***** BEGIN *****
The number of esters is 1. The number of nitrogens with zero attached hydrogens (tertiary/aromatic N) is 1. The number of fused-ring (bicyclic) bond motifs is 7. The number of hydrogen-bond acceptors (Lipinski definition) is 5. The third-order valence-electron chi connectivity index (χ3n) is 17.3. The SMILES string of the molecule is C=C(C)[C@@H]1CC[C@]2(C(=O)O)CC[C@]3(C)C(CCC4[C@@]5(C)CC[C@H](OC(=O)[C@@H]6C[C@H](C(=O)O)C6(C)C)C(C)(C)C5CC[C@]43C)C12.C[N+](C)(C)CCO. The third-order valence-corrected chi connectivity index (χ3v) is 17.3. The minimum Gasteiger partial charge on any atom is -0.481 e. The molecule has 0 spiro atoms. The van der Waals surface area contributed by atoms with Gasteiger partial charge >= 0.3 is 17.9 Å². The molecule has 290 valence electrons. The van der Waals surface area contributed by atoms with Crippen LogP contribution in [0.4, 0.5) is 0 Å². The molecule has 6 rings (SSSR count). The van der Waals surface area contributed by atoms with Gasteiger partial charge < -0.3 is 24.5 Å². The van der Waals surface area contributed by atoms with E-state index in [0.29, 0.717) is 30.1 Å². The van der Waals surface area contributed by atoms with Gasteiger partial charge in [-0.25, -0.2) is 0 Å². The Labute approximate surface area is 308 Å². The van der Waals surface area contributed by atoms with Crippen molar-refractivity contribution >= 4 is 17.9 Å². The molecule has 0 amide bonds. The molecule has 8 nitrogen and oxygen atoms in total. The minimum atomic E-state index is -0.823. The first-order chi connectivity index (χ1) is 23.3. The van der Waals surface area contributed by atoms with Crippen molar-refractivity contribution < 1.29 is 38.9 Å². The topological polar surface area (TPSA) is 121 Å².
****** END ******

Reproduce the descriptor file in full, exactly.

The number of esters is 1. The number of nitrogens with zero attached hydrogens (tertiary/aromatic N) is 1. The number of fused-ring (bicyclic) bond motifs is 7. The number of hydrogen-bond acceptors (Lipinski definition) is 5. The third-order valence-electron chi connectivity index (χ3n) is 17.3. The SMILES string of the molecule is C=C(C)[C@@H]1CC[C@]2(C(=O)O)CC[C@]3(C)C(CCC4[C@@]5(C)CC[C@H](OC(=O)[C@@H]6C[C@H](C(=O)O)C6(C)C)C(C)(C)C5CC[C@]43C)C12.C[N+](C)(C)CCO. The third-order valence-corrected chi connectivity index (χ3v) is 17.3. The minimum Gasteiger partial charge on any atom is -0.481 e. The molecule has 0 spiro atoms. The van der Waals surface area contributed by atoms with Gasteiger partial charge >= 0.3 is 17.9 Å². The molecule has 290 valence electrons. The van der Waals surface area contributed by atoms with Crippen LogP contribution in [0.4, 0.5) is 0 Å². The molecule has 6 rings (SSSR count). The van der Waals surface area contributed by atoms with Gasteiger partial charge < -0.3 is 24.5 Å². The van der Waals surface area contributed by atoms with E-state index in [0.29, 0.717) is 30.1 Å². The van der Waals surface area contributed by atoms with Gasteiger partial charge in [-0.25, -0.2) is 0 Å². The Labute approximate surface area is 308 Å². The van der Waals surface area contributed by atoms with Crippen molar-refractivity contribution >= 4 is 17.9 Å². The molecule has 0 amide bonds. The molecule has 8 nitrogen and oxygen atoms in total. The minimum atomic E-state index is -0.823. The first-order chi connectivity index (χ1) is 23.3. The van der Waals surface area contributed by atoms with Crippen molar-refractivity contribution < 1.29 is 38.9 Å². The topological polar surface area (TPSA) is 121 Å².